Given the inherent pitfalls in abstraction and generalization, I think that both client and professional have the right and duty to be responsible with their choices, and believe that they should act as such. I do think that clients generally should have the right to take as much risk as they want to take, assuming always that they understand that risk and that their taking it does not obviously impose upon or endanger others or threaten the stability or quality of life around them (conversely, I also think that professionals have a right and frequently a duty to withhold services or products they believe to be harmful, exploitative or dangerous, even if they would benefit some people in the short run). I think this because I think that people in a civilized context have to feel themselves to be the arbiters of their own lives to some degree in order for life to be bearable. Isolated as they are, they have to have autonomy. Also, I firmly agree with Benjamin Franklin that the net effect of shielding people from the effects of their folly is to engender a world full of fools, which helps no one and harms many. Finally, professionals are not in fact, and should not be in theory, the arbiters of people’s lives. Cults of professionalism, like all destructive cults, are profoundly dangerous and depend for their legitimacy upon a false sense of superiority. The sanctity of professional opinion is too often purchased at the expense of the people’s self-respect and capacity for independent action.
All this said, I think that of the choices for ethical frameworks given, a mixture of highly involved utilitarianism and virtue ethics is best for evaluating this question. I say this for several reasons. The first is simply that I cannot think of a rule-based system sufficiently complicated to encompass or encode all possible situations that might call for a decision involving clients’ and professionals’ autonomy, whereas the mathematical framework of utilitarianism, namely differential calculus with interactions, does possess that complexity. Secondly, it seems to me that virtue is involved here. Virtues and their cultivation are important in the development of human beings, and experiencing the results, whether success or failure, of one’s risks in life is helpful in the cultivation of virtue. I do not know that I can express the fundamental reasons behind desiring a world containing virtuous humans in terms that amount to much beyond “I do not like or respect people who have no virtues. They do not help me survive or thrive, nor hold up any sort of example to follow”. In my opinion, no human being who amounted to anything ever had a life that was free of stress or strife, and I cannot imagine a human being that is truly resourceful, empathetic, generous and capable who didn’t gain those qualities through struggle to at least some extent.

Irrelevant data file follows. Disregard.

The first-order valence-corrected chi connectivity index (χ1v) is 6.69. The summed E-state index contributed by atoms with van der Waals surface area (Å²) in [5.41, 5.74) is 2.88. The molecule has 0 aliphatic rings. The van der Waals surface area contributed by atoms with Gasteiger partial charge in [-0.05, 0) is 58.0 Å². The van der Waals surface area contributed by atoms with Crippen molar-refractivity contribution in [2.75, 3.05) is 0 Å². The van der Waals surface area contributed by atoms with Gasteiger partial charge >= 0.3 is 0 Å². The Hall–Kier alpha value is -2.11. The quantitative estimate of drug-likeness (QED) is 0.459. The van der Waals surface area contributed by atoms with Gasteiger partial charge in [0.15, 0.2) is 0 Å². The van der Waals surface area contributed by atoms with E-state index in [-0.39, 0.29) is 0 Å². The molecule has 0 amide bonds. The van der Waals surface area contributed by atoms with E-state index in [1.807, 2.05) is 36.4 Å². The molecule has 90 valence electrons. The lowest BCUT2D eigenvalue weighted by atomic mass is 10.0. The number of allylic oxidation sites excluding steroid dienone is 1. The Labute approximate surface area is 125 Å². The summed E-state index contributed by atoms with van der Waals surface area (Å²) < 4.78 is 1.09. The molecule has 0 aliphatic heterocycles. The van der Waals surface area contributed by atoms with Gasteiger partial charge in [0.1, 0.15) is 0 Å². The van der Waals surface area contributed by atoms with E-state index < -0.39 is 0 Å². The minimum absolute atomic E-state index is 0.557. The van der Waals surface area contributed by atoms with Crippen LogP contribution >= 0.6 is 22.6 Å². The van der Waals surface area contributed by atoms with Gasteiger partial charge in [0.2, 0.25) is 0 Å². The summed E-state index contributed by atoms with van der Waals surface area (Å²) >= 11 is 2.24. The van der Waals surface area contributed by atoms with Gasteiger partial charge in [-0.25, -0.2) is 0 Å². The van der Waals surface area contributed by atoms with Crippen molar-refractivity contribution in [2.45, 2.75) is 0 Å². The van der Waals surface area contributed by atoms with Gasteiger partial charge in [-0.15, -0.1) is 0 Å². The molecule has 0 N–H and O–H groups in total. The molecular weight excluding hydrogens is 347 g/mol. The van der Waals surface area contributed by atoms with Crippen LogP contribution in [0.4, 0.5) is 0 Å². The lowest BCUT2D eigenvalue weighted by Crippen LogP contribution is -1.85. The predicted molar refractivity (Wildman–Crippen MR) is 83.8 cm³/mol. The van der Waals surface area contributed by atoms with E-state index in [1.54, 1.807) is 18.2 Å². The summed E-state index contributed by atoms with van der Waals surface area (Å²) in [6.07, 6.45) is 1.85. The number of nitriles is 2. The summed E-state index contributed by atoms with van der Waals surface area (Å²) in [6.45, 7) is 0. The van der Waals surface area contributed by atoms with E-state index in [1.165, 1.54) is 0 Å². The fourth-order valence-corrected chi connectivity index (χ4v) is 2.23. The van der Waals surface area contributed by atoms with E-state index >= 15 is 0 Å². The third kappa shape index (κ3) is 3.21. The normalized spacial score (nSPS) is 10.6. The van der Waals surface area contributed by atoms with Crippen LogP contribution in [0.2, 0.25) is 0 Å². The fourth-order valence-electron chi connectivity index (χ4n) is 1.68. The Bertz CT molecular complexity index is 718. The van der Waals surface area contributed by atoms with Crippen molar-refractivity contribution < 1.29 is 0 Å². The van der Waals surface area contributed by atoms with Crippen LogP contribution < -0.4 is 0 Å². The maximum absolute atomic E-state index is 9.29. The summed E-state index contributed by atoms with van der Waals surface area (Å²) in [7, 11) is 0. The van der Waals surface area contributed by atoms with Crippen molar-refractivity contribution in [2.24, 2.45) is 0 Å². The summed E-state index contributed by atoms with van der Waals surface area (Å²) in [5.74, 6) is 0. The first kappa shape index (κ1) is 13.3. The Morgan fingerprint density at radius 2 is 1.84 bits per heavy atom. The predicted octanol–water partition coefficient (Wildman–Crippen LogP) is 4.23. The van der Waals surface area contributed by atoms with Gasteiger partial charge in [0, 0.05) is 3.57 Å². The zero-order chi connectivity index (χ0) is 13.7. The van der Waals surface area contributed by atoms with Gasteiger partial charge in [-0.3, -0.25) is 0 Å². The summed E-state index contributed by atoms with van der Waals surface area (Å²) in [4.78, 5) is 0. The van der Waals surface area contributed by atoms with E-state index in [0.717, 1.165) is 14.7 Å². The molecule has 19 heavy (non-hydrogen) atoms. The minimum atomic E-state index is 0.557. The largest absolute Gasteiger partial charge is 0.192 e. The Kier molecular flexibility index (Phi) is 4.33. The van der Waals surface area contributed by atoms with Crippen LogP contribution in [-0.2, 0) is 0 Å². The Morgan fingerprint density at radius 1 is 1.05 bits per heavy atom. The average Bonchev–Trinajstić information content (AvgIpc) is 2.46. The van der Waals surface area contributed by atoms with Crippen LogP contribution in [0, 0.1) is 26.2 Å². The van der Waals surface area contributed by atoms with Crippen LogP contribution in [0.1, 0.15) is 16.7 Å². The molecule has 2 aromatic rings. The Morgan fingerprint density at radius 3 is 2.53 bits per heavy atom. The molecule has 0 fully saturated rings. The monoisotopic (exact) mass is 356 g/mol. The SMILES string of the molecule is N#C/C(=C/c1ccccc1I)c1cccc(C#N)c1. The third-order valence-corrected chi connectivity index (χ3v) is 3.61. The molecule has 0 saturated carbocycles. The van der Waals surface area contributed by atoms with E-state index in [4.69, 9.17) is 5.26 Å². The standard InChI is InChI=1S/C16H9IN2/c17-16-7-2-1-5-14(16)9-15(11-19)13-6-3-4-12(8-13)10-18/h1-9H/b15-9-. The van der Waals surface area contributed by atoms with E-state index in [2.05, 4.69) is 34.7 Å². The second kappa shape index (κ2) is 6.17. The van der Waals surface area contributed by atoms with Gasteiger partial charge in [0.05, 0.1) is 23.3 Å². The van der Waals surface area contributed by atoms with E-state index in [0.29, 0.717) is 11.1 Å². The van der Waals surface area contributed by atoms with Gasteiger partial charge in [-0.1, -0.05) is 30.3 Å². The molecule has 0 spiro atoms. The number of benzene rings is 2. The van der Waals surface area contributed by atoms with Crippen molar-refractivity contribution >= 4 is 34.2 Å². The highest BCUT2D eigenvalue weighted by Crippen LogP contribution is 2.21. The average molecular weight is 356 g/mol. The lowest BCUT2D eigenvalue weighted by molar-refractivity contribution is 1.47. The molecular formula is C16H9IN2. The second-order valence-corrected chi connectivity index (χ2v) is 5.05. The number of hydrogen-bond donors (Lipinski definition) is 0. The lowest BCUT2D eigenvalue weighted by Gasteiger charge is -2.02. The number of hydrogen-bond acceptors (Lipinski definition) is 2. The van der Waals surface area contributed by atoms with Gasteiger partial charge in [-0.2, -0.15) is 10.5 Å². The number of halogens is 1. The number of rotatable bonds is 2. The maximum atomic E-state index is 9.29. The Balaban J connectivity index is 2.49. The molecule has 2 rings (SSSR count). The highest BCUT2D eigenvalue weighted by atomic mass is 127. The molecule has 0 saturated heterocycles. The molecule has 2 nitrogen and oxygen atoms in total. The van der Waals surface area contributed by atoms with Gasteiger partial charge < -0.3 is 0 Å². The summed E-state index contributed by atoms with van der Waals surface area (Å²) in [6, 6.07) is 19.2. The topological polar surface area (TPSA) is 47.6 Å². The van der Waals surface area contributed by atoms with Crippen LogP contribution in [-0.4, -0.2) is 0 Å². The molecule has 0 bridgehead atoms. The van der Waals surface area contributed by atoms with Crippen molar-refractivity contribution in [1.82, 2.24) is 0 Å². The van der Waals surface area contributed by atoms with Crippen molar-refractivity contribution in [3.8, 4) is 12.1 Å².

To conclude: it is perfectly morally permissible for people to take the risks they feel are necessary for their well-being and that do not harm or endanger other people or other life in any clear or obvious way, as long as they are willing to pay the costs if it goes wrong. The alternative is a world where only a select few ever have control or initiative and must take responsibility for all the other people. This is a burden that few, if any, people have ever been able to bear ably or compassionately. As such, we should reject its existence on utilitarian grounds. This is not going to lead to the greatest happiness for the greatest number. It is going to lead to misery for most and insanity for everyone else.